A new Bartholomew County Purdue Extension educator has been chosen after an eight-month search.
Cora Carter began her new duties in Columbus as Agriculture, Natural Resources and Community Development Extension Educator on Aug. 5.
A native of Salem, the 27-year-old Carter succeeds Kris Medic, who held the educator position from 2013 until her retirement last December.
When asked about her new job, Carter quoted a colleague who told her the ‘bread-and-butter’ of being an extension educator is to engage in face-to-face interactions with others.
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“What excites me the most about this job is being able to connect people with things they might not have thought of before,” Carter said. “I’m really interested in new technologies, new emerging crops, and even new ways to grow traditional crops.”
Speaking of emerging crops, Carter said she now has sufficient knowledge to discuss industrial hemp production with local farmers after spending a day focused exclusively on that topic with Purdue experts.
State lawmakers are taking steps toward legalizing industrial hemp, which experts say has 22,000 different uses ranging from textiles and shoes to bioplastics and biofuel.
Before her retirement, Medic earned a reputation as a facilitator who could keep controversial group discussions under control. She led often-heated committee debates about concentrated animal feeding operations (CAFOs) in 2015 and 2016.
While Carter said she has not yet received formal training, she’s confident in her abilities to learn how to become a strong facilitator.
“I like to think of myself as someone who can see many sides of an issue, think logically about problems, and help others come to a mutual conclusion,” she said.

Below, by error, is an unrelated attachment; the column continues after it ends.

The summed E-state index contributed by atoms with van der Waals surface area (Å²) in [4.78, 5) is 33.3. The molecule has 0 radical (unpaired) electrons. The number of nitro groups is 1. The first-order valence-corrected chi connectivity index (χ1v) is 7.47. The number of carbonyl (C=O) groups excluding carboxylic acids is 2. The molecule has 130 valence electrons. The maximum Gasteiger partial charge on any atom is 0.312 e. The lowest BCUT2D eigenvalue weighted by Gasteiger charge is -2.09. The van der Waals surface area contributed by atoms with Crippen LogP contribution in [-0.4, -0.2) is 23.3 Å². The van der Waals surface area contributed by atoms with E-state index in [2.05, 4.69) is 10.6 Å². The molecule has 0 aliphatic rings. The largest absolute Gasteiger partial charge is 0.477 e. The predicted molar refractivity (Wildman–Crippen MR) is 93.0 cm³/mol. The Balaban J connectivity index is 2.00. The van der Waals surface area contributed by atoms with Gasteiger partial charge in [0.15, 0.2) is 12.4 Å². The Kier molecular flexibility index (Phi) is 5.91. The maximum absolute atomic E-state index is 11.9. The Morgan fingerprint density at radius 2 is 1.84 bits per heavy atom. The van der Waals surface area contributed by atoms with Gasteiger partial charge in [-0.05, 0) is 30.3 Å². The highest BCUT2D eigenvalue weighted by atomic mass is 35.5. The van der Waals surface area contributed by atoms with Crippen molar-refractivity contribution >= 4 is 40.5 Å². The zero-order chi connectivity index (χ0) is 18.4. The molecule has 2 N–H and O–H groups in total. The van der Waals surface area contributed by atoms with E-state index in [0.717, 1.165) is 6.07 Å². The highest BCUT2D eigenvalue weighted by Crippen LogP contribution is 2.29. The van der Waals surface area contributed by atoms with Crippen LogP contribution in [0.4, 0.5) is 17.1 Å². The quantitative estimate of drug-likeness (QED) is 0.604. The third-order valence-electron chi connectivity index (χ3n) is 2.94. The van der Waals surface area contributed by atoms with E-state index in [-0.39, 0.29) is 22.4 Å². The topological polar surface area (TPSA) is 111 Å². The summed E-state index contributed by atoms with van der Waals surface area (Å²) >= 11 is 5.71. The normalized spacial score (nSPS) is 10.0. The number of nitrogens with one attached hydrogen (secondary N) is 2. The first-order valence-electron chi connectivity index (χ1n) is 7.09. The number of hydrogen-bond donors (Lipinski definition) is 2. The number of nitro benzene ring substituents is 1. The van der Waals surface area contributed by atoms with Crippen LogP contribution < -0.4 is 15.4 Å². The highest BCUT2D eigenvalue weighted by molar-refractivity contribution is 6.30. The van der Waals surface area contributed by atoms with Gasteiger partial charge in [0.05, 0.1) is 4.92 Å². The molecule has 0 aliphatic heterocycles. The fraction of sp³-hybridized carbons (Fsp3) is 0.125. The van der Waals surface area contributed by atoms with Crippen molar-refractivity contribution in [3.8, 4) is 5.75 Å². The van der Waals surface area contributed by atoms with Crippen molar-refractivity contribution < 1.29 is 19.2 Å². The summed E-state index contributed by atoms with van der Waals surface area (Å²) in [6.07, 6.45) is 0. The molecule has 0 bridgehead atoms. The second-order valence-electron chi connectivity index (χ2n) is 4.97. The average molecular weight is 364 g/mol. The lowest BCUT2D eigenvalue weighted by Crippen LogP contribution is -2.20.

One of Carter’s own initiatives is to advocate for a farm stress workshop that would help those working in agribusiness deal with stress and promote wellness. Such a workshop would have been beneficial this year in the wake of extensive crop damage caused by an extremely wet spring followed by excessively dry and hot conditions, she said.
While growing up, Carter was a 10-year member of the Washington County 4-H Club before graduating from Salem High School in 2010. Four years later, she received her bachelor’s degree in animal sciences and international agronomy from Purdue University.
It was also in 2014 that Carter worked as an intern with the Floyd County Purdue Extension service, she said.
“It was there that I was able to experience the different facets of extension work,” Carter said. “I worked with 4-H, agriculture, natural resources, as well as (health and human services).”
Her next achievement was being admitted into The Ohio State University in Columbus, Ohio to work on her master’s degree.
While concentrating her agricultural studies on international development, Carter made two separate trips to Central America. During her first trip to Nicaragua, Carter went door-to-door to complete a needs assessment regarding urban livestock, as well as educate livestock producers on safety and health issues.
After taking her assessment results back to Ohio and developing a curriculum with university professionals, Carter returned to Nicaragua to work with both a government agency and a university to promote the curriculum, she said.
Last December, Carter received her master’s degree from Ohio State. Before coming to Bartholomew County, Carter was serving as an educator at the Columbian Park Zoo in Lafayette.
[sc:pullout-title pullout-title=”Cora Carter” ][sc:pullout-text-begin]
Position: Agriculture, Natural Resources and Community Development Extension Educator in Bartholomew County.
Education: Salem High School, Class of 2010; Bachelor of science degree in animal sciences and international agronomy, Purdue University 2014; Master of science degree in agricultural extension education with a concentration in international development, Ohio State University, December 2018.
Previous work experience: Seasonal educator at Columbian Park Zoo, Lafayette.